Link to Pubmed [PMID] – 12617994
Mol. Immunol. 2003 Mar;39(13):791-9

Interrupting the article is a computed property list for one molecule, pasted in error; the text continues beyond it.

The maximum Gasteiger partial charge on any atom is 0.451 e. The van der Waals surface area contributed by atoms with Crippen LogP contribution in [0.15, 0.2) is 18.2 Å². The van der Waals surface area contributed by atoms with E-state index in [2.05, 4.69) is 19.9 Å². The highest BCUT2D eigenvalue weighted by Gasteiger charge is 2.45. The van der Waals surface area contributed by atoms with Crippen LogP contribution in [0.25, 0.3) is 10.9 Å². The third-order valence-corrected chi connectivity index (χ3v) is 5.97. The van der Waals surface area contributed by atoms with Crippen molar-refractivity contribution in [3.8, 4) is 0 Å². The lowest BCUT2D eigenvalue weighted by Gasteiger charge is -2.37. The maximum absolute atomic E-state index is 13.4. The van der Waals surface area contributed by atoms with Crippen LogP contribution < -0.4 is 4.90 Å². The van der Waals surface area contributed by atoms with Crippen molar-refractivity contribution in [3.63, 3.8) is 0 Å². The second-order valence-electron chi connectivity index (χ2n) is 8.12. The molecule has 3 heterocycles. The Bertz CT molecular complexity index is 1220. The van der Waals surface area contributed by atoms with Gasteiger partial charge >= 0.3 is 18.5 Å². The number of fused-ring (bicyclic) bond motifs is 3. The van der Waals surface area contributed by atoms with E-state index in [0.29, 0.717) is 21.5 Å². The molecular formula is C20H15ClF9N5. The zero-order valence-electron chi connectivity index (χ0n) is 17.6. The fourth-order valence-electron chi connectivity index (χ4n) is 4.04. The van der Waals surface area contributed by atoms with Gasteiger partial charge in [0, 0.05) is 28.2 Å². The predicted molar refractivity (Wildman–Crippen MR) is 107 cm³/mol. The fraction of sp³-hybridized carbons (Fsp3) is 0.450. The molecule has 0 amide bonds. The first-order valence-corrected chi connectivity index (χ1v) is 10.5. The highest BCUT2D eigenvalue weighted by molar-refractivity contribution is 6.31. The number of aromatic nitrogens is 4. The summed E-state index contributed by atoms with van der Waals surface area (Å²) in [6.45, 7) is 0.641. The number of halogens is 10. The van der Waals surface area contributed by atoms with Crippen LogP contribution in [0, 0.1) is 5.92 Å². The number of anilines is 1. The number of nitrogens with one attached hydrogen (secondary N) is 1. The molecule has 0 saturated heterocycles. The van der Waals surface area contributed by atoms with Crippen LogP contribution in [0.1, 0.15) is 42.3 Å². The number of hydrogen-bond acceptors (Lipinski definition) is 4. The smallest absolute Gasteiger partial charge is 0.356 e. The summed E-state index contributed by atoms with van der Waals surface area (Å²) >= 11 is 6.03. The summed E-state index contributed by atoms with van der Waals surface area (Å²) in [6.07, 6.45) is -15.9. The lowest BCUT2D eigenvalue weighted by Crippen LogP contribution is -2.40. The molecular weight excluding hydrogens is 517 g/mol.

Ig gene hypermutation was originally described as the molecular process underlying B cell affinity maturation following a T-dependent immune response. Somatic hypermutation is also used in some species such as sheep, to generate diversity during formation of the primary antibody repertoire. In sheep, B cells mutate their Ig receptor during antigen-independent development in the lymphoid follicles of ileal Peyer’s patches, but this process is arrested when these same B cells are cultured in vitro. We have used these differences between in vivo and in vitro B cell development to perform a cDNA subtraction between these two cell populations, in order to search for genes that might be involved in the hypermutation process. We describe in this paper the characterization of two genes, highly expressed in sheep ileal Peyer’s patch B cells and also in centroblasts of human tonsils: deltex (Drosophila) homolog 1 (DTX1), which is related to the Notch pathway and a new Kelch-like protein, KLHL6. The putative role of these proteins, which are more likely involved in the germinal center B cell differentiation pathway than in the hypermutation mechanism per se, is discussed.